“Why be Jewish, or any label for that matter?” I declared to the rabbi. “All the problems in the world, well, most of them anyhow, can be traced to some sort of organized religion.”

The rabbi sat quiet for a moment in front of the entire class. It was winter semester in 1972 at the University of Buffalo, and good ol’ Divine providence had placed me in a course titled “Jewish Mysticism.” It was also my last semester before“Why be Jewish?” I asked graduating. I had a job lined up to help teach geodesic dome-building and assist at an organic farm. In my four-plus years since high school, I had been through quite a lot. I was coming out of the Eastern religions/meditation scene. Despite having a roommate who was a drug dealer, I was now clean and realized that scene was a dead-end street.

Being born Jewish and not really knowing what that meant, I was intrigued by the course description. Was there really anything “mystical” about Judaism? Was there really anything beyond joining a country club, and eating bagels and lox on Sunday mornings?

Despite the intriguing course title, I fought with this teacher all semester long. I figured, who was he to teach me? After all, I had been around the world in my travels. Whereas I figured that Rabbi Gurary, who was affectionately known as “Rabbi G,” had probably never even left Brooklyn, N.Y. (well, maybe to go on a short trip or two to the Catskills) before he arrived in town to open a Chabad center.

No, my attitude was that I was going to learn him a thing or two about life. My spiritual creed at that time was very much, pardon the expression, in tune with John Lennon’s song, “Imagine.” In my argument with Rabbi G, I couldn’t help but focus on one line which the Beatles’ main singer croons: “Nothing to kill or die for, and no religion, too.”

Indeed. It seemed like a profound yet simple truth. Wasn’t it organized religion that was making most, if not all, the main trouble on the planet? From the Crusades to the European Wars of Religion to modern-day terrorism, there’s this notion of justifying “killing in the name of … .”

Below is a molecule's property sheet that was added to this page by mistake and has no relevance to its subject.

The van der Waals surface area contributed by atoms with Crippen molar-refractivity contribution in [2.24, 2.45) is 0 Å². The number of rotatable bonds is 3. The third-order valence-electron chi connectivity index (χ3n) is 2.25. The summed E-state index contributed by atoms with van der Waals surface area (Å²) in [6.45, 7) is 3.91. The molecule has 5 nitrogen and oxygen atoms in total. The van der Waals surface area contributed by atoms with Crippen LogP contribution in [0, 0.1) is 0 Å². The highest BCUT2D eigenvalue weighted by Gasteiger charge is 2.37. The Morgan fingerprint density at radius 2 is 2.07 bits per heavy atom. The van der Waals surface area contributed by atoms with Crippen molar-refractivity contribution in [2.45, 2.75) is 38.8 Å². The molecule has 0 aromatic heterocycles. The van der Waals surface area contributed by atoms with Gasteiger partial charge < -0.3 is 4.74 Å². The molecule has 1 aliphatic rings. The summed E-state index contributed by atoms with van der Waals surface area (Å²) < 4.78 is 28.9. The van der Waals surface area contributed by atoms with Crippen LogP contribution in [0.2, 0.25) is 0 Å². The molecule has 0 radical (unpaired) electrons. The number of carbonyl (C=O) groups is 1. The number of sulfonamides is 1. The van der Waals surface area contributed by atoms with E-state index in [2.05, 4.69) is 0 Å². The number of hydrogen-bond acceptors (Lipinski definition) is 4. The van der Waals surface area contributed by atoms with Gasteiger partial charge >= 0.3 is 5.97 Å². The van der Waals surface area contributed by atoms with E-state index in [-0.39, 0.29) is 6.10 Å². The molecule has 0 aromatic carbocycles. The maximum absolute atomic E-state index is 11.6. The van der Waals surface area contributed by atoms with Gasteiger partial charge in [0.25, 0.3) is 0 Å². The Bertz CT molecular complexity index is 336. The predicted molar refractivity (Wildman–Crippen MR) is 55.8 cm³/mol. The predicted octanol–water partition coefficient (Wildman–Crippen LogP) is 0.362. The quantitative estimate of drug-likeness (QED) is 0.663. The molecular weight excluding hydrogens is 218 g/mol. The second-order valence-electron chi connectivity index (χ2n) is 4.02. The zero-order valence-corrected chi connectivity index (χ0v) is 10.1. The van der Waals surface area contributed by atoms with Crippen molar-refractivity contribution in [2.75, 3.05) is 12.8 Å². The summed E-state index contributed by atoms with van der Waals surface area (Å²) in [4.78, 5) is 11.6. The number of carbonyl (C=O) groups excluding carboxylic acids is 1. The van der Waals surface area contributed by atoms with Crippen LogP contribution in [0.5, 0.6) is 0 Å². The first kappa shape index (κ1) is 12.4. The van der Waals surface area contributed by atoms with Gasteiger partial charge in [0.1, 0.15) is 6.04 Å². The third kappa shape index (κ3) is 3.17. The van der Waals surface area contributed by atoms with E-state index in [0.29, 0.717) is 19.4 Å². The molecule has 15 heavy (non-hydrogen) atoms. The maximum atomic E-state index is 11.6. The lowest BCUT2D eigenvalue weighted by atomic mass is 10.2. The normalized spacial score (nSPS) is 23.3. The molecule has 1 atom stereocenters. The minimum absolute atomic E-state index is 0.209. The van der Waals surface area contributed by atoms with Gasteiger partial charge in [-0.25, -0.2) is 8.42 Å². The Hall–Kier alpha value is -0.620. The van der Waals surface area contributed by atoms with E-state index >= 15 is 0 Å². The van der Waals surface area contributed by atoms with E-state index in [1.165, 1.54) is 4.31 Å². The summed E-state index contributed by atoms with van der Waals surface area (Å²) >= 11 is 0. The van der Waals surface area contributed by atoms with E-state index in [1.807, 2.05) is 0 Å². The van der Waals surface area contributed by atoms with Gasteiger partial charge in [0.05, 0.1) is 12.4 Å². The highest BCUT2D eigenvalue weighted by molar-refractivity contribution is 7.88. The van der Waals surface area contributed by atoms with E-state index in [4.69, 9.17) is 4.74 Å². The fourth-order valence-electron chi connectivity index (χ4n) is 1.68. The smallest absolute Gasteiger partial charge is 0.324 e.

I put my hands up a bit, smiled, and uttered an expression he had actually taught me: “Nu?” Perhaps I had stumped the rabbi at last, and he had no answer to my wisdom.

“Oh, you’ll love Chabad,” Rabbi G responded with a twinkle in his eye. “We’re very disorganized.”

The author in 1972, the year he enrolled in Rabbi Gurary's class at University of Buffalo.
The author in 1972, the year he enrolled in Rabbi Gurary's class at University of Buffalo.

The entire class broke out in laughter, myself included. The answer to that particular dilemma would come later, as would about a hundred other questions I had. But I was slowly beginning to see that there was a lot more to this Judaism business, and that I was just scratching the surface.

This past weekend, I had an educational conference in New York City that coincided with the International Conference of Chabad-Lubavitch Emissaries, more commonly known as the Kinus Hashluchim. My wife Gittel and I stayed with our son Rafi, who lives in the Crown Heights neighborhood of Brooklyn, where the conference is held, and so we got to experience a bit of the energy and inspiration that pervades this incredible annual gathering. This year’s convention featured more than 4,500 Chabad rabbis, who arrived in New York from all over the world. I’m actually surprised that there isn’t a Chabad House on the moon yet, but it’s probably not too far in the making.